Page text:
A contract of guarantee arises where one person, a Guarantor, contracts with another to pay someone else’s debt or to perform some act, owed to a third by the Borrower.
Even when a guarantee is signed the borrower remains primarily liable for payment or performance.
Agreeing to be a Guarantor means taking on a legal liability.
The Guarantor agrees to repay the amount lent to the Borrower if the Borrower fails to repay the loan. The Guarantor may have to pay interest and costs as well, especially if the guarantee is not limited to a specified amount.
The Guarantor only becomes liable on the default of the Borrower.
Going Guarantor does not mean:
- That the Guarantor believes the Borrower is good for the money;
- That the Guarantor is just witnessing the Borrower’s signature;
- That the Guarantor is declaring that the Borrower is who they say they are; and it is not “just a formality”.
Unless the guarantee is created by deed, the Guarantor’s promise must be supported by valuable consideration such as a payment or a promise. The making of the loan to the borrower, or an agreement not to sue are examples of valuable consideration.
If there is no consideration, the guarantee will be unenforceable and will fail. A guarantee for past consideration will also fail because past consideration is not valuable consideration.
If a Lender requires a guarantee it usually means that they believe that there is a risk that the Borrower may not be able to repay the loan. That risk is, in effect, transferred to the Guarantor, who assumes such responsibility, usually with little or no benefit to themselves.
Although a Guarantor has a right to recover any money they have paid out under the guarantee from the Borrower, the chances are that, if the Borrower could not pay the Lender, they will not be able to pay the Guarantor. Agreeing to be a Guarantor should therefore not be done lightly. A Guarantor should be fully informed about the terms of both the Guarantee and the Borrower’s contract. Some conditions can be very difficult to meet, for example, if the Borrower fails to meet their repayments, the Lender may be able to demand that the Guarantor pay the whole amount owing in a single lump sum, rather than in repayments as the Borrower did.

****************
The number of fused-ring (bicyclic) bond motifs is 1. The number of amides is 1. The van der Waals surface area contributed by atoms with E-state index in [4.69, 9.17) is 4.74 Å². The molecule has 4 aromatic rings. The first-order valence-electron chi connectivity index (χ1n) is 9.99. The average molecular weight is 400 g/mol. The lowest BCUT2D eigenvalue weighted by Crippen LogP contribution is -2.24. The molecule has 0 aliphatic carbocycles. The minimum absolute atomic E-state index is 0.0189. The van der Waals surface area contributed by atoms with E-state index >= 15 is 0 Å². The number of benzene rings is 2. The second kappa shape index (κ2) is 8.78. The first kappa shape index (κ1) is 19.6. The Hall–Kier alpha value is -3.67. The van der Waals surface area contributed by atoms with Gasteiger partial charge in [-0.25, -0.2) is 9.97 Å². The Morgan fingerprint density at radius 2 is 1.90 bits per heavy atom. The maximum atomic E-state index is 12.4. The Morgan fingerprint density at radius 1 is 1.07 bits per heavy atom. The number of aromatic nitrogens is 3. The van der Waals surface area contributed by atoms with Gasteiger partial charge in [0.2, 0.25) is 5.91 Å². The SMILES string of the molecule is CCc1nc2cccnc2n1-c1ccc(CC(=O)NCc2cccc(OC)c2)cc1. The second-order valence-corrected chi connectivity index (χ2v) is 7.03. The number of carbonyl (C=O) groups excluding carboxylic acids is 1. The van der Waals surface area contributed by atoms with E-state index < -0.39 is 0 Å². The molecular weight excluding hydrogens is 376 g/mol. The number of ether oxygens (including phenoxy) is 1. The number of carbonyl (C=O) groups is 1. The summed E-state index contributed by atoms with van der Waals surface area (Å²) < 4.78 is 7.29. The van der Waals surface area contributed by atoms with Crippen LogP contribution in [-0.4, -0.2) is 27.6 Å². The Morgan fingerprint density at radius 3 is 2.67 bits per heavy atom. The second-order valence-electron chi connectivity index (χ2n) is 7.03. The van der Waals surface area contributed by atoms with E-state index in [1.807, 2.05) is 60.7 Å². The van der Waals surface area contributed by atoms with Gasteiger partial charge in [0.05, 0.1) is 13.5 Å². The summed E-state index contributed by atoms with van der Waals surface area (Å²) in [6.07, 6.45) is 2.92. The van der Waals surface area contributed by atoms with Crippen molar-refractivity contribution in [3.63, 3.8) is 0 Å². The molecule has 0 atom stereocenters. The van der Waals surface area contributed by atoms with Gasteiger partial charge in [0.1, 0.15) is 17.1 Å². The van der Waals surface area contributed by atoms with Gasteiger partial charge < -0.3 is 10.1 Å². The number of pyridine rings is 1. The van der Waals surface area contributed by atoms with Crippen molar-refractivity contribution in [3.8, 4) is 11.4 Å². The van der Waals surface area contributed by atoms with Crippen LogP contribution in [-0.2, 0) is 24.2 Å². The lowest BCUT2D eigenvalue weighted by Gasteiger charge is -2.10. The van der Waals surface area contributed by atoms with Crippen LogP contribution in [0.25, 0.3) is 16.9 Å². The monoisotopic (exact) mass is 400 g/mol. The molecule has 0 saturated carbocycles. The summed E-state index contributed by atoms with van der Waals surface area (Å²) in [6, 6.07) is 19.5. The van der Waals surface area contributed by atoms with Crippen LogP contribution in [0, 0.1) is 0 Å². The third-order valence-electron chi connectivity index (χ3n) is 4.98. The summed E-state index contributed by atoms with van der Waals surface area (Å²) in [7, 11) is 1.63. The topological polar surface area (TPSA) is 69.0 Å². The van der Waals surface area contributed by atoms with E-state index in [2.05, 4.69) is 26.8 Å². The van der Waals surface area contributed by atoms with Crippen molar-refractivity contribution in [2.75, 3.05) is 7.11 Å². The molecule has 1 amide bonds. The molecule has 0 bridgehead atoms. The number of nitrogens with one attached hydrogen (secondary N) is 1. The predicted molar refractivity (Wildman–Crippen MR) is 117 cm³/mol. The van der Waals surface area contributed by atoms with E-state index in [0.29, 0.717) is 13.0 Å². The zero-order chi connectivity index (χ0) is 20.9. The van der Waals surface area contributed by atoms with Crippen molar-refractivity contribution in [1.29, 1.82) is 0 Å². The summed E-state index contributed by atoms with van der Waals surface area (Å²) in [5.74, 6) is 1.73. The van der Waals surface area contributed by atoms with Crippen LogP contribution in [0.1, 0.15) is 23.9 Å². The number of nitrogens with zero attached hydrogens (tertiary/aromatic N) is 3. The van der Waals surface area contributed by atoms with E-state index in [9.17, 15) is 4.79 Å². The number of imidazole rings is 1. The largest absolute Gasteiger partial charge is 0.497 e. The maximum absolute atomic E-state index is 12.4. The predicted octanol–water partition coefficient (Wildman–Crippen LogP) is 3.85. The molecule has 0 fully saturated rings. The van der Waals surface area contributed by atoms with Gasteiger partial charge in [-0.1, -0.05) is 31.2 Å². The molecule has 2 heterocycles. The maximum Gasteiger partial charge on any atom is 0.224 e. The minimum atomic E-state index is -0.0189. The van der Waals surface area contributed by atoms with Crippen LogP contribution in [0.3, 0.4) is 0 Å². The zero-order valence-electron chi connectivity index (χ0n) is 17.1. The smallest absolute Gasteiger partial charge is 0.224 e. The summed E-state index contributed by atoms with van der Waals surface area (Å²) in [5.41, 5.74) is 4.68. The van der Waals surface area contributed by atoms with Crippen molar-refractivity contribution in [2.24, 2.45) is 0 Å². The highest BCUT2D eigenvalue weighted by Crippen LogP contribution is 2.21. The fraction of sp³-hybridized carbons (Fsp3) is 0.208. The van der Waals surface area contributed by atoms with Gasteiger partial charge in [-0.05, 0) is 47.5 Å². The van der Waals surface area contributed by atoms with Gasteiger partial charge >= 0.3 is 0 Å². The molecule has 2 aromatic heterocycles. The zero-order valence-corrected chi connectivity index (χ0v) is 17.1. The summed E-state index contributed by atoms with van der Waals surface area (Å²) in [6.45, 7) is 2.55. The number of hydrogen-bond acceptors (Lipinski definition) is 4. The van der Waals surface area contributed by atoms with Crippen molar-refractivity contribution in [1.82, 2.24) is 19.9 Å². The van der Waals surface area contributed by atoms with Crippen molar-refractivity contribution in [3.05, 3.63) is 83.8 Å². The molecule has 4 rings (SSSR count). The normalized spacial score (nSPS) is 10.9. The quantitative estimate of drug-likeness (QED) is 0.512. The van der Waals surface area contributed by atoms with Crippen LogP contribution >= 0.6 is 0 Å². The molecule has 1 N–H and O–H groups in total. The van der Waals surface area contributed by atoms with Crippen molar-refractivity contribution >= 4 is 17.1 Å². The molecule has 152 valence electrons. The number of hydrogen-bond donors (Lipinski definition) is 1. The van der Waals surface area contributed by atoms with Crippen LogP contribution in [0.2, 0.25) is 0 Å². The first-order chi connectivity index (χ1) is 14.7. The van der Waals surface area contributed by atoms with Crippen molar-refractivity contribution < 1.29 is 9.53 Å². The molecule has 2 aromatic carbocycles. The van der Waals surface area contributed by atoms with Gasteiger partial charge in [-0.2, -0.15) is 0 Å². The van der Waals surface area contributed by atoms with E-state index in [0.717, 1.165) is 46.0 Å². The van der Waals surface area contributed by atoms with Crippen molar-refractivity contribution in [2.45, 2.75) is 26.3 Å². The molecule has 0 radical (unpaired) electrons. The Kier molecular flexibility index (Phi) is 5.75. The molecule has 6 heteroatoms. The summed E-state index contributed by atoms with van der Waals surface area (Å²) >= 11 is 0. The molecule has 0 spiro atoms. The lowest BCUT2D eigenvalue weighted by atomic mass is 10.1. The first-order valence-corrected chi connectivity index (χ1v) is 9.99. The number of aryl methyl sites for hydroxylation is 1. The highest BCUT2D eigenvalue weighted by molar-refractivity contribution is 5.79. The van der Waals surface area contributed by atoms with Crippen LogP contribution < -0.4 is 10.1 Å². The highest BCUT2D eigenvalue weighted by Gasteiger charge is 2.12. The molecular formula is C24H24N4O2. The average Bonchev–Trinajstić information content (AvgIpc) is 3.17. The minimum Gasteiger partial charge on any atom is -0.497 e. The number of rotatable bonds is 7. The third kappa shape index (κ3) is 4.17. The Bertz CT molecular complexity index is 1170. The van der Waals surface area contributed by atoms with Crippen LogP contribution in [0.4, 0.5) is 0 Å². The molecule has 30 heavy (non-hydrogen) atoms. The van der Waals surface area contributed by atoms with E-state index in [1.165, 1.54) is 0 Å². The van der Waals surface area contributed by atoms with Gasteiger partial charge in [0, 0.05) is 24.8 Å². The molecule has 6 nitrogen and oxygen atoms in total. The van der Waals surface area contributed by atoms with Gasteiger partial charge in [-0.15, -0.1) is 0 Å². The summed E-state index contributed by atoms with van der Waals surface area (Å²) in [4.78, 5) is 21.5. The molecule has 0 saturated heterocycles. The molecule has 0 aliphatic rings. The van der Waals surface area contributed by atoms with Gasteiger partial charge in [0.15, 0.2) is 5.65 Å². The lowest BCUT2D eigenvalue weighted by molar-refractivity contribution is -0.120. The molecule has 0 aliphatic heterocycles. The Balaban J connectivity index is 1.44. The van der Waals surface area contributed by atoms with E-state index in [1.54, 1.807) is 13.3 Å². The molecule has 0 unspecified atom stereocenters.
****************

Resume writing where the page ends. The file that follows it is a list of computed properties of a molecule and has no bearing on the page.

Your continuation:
A potential Guarantor should ask the Lender to provide all the information they have as to the risks they see in the transaction. If the Lender is not willing to give convincing reasons why they require a Guarantor, or the Borrower is not willing to disclose information about their financial situation or the loan, the risk of the Guarantee be called upon is higher.
If the Guarantor is not informed of all of the terms of the loan, they may be able to avoid liability for the debt.
Uniform credit laws exist throughout Australia. These laws regulate the circumstances in which a contract of guarantee is formed, varied and enforced. A full analysis of the credit laws is beyond the scope of this article and you should seek professional advice for any specific circumstances.
At the end of the day if a guarantee is called on, then you may lose valuable assets. If you can’t satisfy a call on the guarantee, you will be sued and a judgment may follow causing you to be liable for costs and interest. If you can not satisfy the judgment you may end up bankrupt.
As you can see, even if you think the borrower is good for the money there is still a risk and we as your lawyers need to make sure the risks are understood by you.
We can not advise you about the financial risks you face nor, whether the borrower will be able to pay the debt. If you have any concerns about the borrower’s capacity then don’t sign the guarantee. No matter how much pressure is put on you a lot of people just sign to avoid the pressure of a confrontation and this leads to a lot of further marital problems and in some cases financial ruin.